Meet Our Board Members
Board of Supervisors
Jeanette Dorner, Chair (Elected Position, 2021-2024)
Jeanette first began working with the Pierce Conservation District in 1996 when she created a community group to restore the health of Muck Creek and the District became a major supporter of that effort. She worked for 11 years as the Salmon Recovery Program Manager with the Nisqually Tribe, coordinating the protection and restoration of the Nisqually watershed, then five years as the Director of Ecosystem Recovery at the Puget Sound Partnership. She now is the Executive Director of the Mid Sound Fisheries Enhancement Group, a non-profit group working with people in the Mid Puget Sound region to restore salmon habitat and recover salmon populations. Jeanette believes strongly in the mission of the conservation district to empower local landowners to be good stewards of their lands through voluntary and incentive programs and to ensure that our Pierce County community has access to healthy local foods that are sustainably produced.
Cindy Haverkamp, Vice Chair (Elected Position, 2020 - 2023)
Cindy grew up fishing and climbing trees in rural Pennsylvania. After a successful career teaching public school Humanities, Cindy moved into a new career in Communications and Public Outreach first with the Pacific Northwest Conference of the United Methodist Church and more recently as a Park Planner with Pierce County Parks’ Resource Stewardship Department where she writes stories about the good work they are doing to conserve Pierce County park lands, farms and open spaces. She graduated in June 2018 from Seattle University’s School of Theology and Ministry, with a master’s degree in Transformational Leadership. Her hobbies include farm-to-table cooking, birding, reading and tending her wonderful family which includes husband, Rick, teen daughters Brenna, age 16, and Fiona, age 18, and MANY pets.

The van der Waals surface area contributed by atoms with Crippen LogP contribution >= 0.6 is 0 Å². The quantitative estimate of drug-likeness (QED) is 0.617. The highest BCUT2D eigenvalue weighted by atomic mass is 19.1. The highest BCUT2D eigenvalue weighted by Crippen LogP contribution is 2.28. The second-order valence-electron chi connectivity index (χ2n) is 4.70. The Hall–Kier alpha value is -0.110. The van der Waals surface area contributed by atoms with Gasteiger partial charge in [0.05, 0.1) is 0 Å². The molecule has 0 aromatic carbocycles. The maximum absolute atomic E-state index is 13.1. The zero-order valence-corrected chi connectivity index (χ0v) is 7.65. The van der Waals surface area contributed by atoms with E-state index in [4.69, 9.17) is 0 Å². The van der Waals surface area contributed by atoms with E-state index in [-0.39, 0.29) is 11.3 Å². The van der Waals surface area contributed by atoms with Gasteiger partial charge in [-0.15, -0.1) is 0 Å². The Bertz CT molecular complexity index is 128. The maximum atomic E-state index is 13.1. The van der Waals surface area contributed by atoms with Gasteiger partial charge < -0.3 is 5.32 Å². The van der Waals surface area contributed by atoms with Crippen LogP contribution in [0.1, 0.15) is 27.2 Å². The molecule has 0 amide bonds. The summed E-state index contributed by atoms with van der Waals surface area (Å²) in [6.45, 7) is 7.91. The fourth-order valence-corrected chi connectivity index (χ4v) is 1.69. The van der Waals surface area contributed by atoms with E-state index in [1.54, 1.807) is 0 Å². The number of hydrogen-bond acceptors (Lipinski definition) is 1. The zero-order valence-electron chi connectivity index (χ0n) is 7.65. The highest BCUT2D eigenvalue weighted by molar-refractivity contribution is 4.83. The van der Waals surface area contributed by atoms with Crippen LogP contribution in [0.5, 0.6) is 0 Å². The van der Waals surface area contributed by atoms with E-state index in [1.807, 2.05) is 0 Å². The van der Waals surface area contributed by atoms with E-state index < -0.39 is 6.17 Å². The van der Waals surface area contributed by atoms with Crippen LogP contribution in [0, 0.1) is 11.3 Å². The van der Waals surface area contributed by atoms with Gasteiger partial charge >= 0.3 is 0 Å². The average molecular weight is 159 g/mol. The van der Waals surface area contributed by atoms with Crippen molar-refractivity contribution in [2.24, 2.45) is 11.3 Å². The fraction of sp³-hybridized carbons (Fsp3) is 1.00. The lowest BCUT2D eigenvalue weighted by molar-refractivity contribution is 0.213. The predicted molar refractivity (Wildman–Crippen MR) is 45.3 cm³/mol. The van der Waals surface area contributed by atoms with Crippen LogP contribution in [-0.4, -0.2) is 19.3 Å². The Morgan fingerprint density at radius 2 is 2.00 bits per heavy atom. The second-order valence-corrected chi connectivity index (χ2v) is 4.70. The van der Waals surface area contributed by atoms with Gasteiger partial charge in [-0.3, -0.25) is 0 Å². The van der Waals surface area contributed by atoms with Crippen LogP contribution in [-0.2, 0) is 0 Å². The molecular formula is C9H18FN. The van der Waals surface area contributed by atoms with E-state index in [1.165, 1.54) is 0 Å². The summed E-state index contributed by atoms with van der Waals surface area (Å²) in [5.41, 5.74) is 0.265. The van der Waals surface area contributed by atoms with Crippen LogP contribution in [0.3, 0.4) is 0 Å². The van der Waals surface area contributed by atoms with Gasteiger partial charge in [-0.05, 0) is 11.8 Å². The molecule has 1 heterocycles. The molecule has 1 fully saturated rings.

John Hopkins, Auditor (Elected Position, 2019 - 2022)
John grew up in England and graduated from London University with a degree in Math and Physics. After teaching for a year he headed for Alaska and began a long career in the electrical industry. In 1987 he moved to Puyallup with his young family. He founded and managed Diamond Electric, until he retired over ten years ago. Along the way he became interested in Historic buildings and community service. This culminated with six years serving on the Puyallup City Council, where he helped initiate numerous environmental measures. Currently he also serves as treasurer of Puyallup Main Street Association, and is on the Vestry of one of the local churches. He is pushing for rain barrels and solar power at that location! His hobbies include running and hiking.
Mark Mauren (Appointed Position, 2020 - 2022)